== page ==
Aspergers & Depression

Depression is one comorbid condition of Aspergers and it is one disorder which is seen in almost every person suffering from Aspergers. This very disorder makes its appearance when the youngster with Aspergers is as young as three years of age and the parents will find that the youngster is prone to crying several times a day. This number can be more than twenty or thirty times in a single day and that too for the most trivial reasons. The youngster is unable to explain as to why he or she is crying as one with Aspergers has a difficulty in expressing their own feelings.

Soon enough it is likely that the youngster will begin to talk about death wishes and all of this will worsen as the youngster is admitted to school and when he or she faces the situation where he or she has to interact socially with the teachers as well as the other students of the same age. This depression can get really aggressive when the youngster might start talking about killing himself or herself or the person on whom he or she gets mad.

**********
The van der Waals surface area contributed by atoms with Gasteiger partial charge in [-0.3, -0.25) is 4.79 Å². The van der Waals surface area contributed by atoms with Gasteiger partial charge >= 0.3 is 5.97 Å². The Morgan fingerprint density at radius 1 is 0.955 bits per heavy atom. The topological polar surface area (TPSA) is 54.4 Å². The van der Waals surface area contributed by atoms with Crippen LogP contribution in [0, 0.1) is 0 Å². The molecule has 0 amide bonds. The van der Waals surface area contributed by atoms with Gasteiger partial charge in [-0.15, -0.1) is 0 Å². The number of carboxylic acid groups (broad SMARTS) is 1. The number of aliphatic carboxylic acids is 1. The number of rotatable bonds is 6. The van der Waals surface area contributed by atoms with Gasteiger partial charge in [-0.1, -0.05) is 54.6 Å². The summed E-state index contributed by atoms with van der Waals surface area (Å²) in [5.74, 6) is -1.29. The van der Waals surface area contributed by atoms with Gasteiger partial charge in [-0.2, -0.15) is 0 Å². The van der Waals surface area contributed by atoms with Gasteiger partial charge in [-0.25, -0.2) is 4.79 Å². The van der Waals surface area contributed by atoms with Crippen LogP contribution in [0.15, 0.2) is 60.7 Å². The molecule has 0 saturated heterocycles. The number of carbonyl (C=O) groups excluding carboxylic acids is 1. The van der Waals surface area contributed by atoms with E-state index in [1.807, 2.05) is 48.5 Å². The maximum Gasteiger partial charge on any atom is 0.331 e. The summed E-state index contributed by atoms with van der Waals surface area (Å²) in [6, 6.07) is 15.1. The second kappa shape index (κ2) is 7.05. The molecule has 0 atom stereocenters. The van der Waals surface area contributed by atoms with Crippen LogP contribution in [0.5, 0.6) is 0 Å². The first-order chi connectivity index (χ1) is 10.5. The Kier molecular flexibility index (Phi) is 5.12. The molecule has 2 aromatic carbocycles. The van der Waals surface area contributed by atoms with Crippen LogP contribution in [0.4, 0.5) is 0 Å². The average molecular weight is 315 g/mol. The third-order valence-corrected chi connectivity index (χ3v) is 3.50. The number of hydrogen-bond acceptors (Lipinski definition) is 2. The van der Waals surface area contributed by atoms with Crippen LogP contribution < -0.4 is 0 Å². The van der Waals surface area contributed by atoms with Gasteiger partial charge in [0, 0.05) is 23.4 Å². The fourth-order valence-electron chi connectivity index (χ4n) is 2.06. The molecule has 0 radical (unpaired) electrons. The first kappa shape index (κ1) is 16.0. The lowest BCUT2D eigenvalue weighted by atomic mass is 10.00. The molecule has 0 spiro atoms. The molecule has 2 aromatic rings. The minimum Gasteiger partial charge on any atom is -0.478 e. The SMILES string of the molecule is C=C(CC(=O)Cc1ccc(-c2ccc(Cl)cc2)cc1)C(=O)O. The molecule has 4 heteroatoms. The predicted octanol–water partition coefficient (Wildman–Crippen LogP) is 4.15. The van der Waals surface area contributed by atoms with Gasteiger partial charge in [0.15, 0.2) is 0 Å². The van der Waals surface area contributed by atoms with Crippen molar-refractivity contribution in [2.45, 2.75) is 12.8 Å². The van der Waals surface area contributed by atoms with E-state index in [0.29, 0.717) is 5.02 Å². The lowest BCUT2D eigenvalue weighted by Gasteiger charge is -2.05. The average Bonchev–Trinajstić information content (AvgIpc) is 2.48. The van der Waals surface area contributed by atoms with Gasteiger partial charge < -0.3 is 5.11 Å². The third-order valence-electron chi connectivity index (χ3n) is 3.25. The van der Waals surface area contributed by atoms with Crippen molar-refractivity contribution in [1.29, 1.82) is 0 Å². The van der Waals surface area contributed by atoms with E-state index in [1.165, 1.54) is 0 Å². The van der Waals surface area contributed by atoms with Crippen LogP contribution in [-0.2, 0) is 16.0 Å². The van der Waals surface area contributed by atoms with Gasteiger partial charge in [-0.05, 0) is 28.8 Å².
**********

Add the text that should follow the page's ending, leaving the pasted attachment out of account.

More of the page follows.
It is not very clear as to why Aspergers causes depression in a person but several reasons can come together to bring about the effects. The people who suffer from Aspergers are usually found to have anxiety disorder as well and this can be a reason as to why he or she gets depressed over trivialities. Being anxious all the time can cause a lot of stress and this often leads to depression even in those that do not have Aspergers.

Another reason, that may cause depression in a person with Aspergers, is the realization of being different from the rest of the people that live around them. When a youngster with Aspergers begins to go to school he or she realizes that the other kids can do a lot of things that he or she cannot and they start to feel that they are different. Again they are also unable to express their own feelings which will lead to frustration and gradually to depression for sure. Depression is caused within these kids and adults as they feel that everybody around them speak in a very different language and they also fail to get the social norms which everybody else follows pretty easily.